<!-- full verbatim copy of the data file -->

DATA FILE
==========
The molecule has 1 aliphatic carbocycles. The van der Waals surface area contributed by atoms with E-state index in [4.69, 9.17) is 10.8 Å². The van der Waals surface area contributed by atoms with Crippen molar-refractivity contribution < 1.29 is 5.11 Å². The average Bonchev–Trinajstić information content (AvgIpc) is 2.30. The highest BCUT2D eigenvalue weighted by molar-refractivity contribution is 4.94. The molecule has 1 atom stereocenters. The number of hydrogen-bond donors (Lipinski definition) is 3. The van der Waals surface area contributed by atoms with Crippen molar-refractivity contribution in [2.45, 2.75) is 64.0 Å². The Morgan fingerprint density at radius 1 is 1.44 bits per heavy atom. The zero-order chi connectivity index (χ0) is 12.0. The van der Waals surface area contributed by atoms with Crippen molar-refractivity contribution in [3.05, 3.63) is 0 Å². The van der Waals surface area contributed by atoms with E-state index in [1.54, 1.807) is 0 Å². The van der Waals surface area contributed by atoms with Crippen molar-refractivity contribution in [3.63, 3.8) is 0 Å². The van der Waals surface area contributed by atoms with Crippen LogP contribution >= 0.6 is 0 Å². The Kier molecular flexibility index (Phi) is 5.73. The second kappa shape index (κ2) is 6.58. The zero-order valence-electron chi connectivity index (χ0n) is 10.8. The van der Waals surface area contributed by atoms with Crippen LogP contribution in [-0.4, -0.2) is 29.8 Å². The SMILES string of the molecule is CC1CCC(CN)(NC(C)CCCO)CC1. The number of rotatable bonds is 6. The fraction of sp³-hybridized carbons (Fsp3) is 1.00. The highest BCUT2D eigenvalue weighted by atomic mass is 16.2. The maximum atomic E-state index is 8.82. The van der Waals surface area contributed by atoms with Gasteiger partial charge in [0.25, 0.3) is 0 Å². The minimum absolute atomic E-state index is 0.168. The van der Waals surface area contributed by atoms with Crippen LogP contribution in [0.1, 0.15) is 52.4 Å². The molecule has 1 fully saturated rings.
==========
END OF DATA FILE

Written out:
The molecule has 1 aliphatic carbocycles. The van der Waals surface area contributed by atoms with E-state index in [4.69, 9.17) is 10.8 Å². The van der Waals surface area contributed by atoms with Crippen molar-refractivity contribution < 1.29 is 5.11 Å². The average Bonchev–Trinajstić information content (AvgIpc) is 2.30. The highest BCUT2D eigenvalue weighted by molar-refractivity contribution is 4.94. The molecule has 1 atom stereocenters. The number of hydrogen-bond donors (Lipinski definition) is 3. The van der Waals surface area contributed by atoms with Crippen molar-refractivity contribution in [2.45, 2.75) is 64.0 Å². The Morgan fingerprint density at radius 1 is 1.44 bits per heavy atom. The zero-order chi connectivity index (χ0) is 12.0. The van der Waals surface area contributed by atoms with Crippen molar-refractivity contribution in [3.05, 3.63) is 0 Å². The van der Waals surface area contributed by atoms with E-state index in [1.54, 1.807) is 0 Å². The van der Waals surface area contributed by atoms with Crippen molar-refractivity contribution in [3.63, 3.8) is 0 Å². The van der Waals surface area contributed by atoms with Crippen LogP contribution >= 0.6 is 0 Å². The Kier molecular flexibility index (Phi) is 5.73. The second kappa shape index (κ2) is 6.58. The zero-order valence-electron chi connectivity index (χ0n) is 10.8. The van der Waals surface area contributed by atoms with Crippen LogP contribution in [-0.4, -0.2) is 29.8 Å². The SMILES string of the molecule is CC1CCC(CN)(NC(C)CCCO)CC1. The number of rotatable bonds is 6. The fraction of sp³-hybridized carbons (Fsp3) is 1.00. The highest BCUT2D eigenvalue weighted by atomic mass is 16.2. The maximum atomic E-state index is 8.82. The van der Waals surface area contributed by atoms with Gasteiger partial charge in [0.25, 0.3) is 0 Å². The minimum absolute atomic E-state index is 0.168. The van der Waals surface area contributed by atoms with Crippen LogP contribution in [0.1, 0.15) is 52.4 Å². The molecule has 1 fully saturated rings.